Plain winner
By Larry Schwartz
Special to

"To be criticized for (being dull), it really pissed me off. I'm puzzled by it. What do these people want? Do they want someone to act like a jerk out there?" says Pete Sampras on ESPN's SportsCentury show. Sampras won his record-tying 12th Grand Slam title after he was voted No. 48 among North American athletes of the 20th century by SportsCentury's distinguished 48-person panel.

 Pete Sampras
Pete Sampras never wanted to be a celebrity, just a champion.

Sept. 9, 1990 -- Pete Sampras shows youth will be served. Or, in this case, it's that a brilliant serve can carry a 19-year-old to the U.S. Open championship. Against Andre Agassi, who recently had made a camera commercial noting that image is everything, Sampras shows reality is a well-placed serve at 120 miles per hour.

In becoming the youngest male U.S. Open champion, Sampras breezes to a 6-4, 6-3, 6-2 victory for his first Grand Slam title. Sampras deals 13 aces, belts another 12 service winners, has only one double fault and loses just 17 points in 13 service games. He never allows Agassi to even reach deuce on his serve. "I've got a heater and a changeup," says Sampras.

Agassi says, "It was a good, old-fashioned street mugging. I got my butt kicked."

Sampras hits 27 winners while Agassi has just 10. Approaching the net 62 times -- compared to seven for Agassi -- Sampras wins 39 points.

Sampras, who had been No. 81 in the world when the year started, rises to No. 6 with the victory. Sports Illustrated puts him on its cover with the headline, "A Star Is Born."


Sampras' first match against Agassi came when Sampras was nine and Agassi 10 at a tournament in California. They were both small for their age and Sampras recalls that Agassi toyed with him, using a lot of trick shots. "He was kind of a hot dog," Sampras recalls.

Sampras was taught to keep his emotions in check. Growing up, whenever he and his parents saw John McEnroe on TV throw one of his tantrums, Sampras was embarrassed.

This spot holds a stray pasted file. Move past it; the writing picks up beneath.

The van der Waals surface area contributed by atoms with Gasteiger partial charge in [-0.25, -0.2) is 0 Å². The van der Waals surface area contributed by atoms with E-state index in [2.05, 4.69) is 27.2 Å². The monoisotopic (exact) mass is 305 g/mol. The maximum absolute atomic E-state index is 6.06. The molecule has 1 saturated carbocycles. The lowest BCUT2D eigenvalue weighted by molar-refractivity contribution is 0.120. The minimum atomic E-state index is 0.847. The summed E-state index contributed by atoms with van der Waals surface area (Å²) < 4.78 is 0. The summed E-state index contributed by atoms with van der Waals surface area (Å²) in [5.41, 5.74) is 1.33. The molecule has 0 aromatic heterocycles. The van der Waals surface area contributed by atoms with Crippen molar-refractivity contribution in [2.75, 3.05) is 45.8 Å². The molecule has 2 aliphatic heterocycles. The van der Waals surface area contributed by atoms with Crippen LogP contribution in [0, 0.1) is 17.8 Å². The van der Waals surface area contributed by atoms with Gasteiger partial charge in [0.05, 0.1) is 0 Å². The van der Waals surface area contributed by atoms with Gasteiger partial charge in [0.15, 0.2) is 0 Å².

Only Willie Renshaw, with seven Wimbledon titles in the 19th century, has more championships than Sampras (6).

Sampras' record at the majors going into 1999 was 153-27 (.850). He was 34-6 at the Australian Open, 22-9 at the French Open, 45-5 at Wimbledon and 52-7 at the U.S. Open.

Three-time Wimbledon champ Boris Becker on Sampras: "He was always the most complete player. He has the power, he has the speed, he has the touch. He is the best player ever."

At the funeral of Tim Gullikson, his coach, in 1996, a weeping Sampras presented his first Wimbledon trophy to the coach's family. He tried to give a eulogy, but broke down.

Sampras has won the most tournaments this decade. He was 56-17 in finals heading into 1999.

His record from 1993-98 was 415-84 (.832), including 43-11 (.796) in finals.

His favorite book is "The Catcher in the Rye" by J.D. Salinger. "I thought Holden Caulfield was pretty cool," Sampras says. His favorite line from the book: "Don't ever tell anybody anything."

In "Tennis" magazine in 1995, Sampras listed SportsCenter as his addiction.

He is coached by Paul Annacone, who reached a career-high No. 12 in1986. Annacone took over when Tim Gullikson became ill in January 1995.

Minutes after Sampras vomited in winning his 1996 U.S. Open quarterfinal match against Alex Corretja, McEnroe told Sampras' then girlfriend, Delaina Mulcahy, "I don't have that much guts."

His record in Davis Cup matches is 13-6 in singles and 3-1 in doubles.

Dr. Pete Fischer, a pediatrician who was Sampras' coach as a youngster, pleaded guilty of sexual molestation charges in 1997 in California. Sampras says he never saw a hint of unseemly behavior from Fischer during his nine years with him.

A final word from Sampras: "I never wanted to be the great guy or the colorful guy or the interesting guy. I wanted to be the guy who won titles."